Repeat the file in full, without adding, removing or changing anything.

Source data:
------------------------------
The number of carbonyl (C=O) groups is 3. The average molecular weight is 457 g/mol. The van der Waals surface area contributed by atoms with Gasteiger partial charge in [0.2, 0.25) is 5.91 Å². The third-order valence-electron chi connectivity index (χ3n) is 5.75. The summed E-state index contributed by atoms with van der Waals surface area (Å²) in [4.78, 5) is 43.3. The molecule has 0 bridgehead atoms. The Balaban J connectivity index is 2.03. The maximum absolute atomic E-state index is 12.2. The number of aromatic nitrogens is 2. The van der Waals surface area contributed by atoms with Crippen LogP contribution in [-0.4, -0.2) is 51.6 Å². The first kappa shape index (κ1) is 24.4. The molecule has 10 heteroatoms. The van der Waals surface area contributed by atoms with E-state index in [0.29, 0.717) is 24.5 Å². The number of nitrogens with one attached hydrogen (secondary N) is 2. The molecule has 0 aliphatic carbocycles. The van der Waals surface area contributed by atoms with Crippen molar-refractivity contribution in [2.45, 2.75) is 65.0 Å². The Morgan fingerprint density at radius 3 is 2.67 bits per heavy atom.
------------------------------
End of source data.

The number of carbonyl (C=O) groups is 3. The average molecular weight is 457 g/mol. The van der Waals surface area contributed by atoms with Gasteiger partial charge in [0.2, 0.25) is 5.91 Å². The third-order valence-electron chi connectivity index (χ3n) is 5.75. The summed E-state index contributed by atoms with van der Waals surface area (Å²) in [4.78, 5) is 43.3. The molecule has 0 bridgehead atoms. The Balaban J connectivity index is 2.03. The maximum absolute atomic E-state index is 12.2. The number of aromatic nitrogens is 2. The van der Waals surface area contributed by atoms with Crippen LogP contribution in [-0.4, -0.2) is 51.6 Å². The first kappa shape index (κ1) is 24.4. The molecule has 10 heteroatoms. The van der Waals surface area contributed by atoms with E-state index in [0.29, 0.717) is 24.5 Å². The number of nitrogens with one attached hydrogen (secondary N) is 2. The molecule has 0 aliphatic carbocycles. The van der Waals surface area contributed by atoms with Crippen molar-refractivity contribution in [2.45, 2.75) is 65.0 Å². The Morgan fingerprint density at radius 3 is 2.67 bits per heavy atom.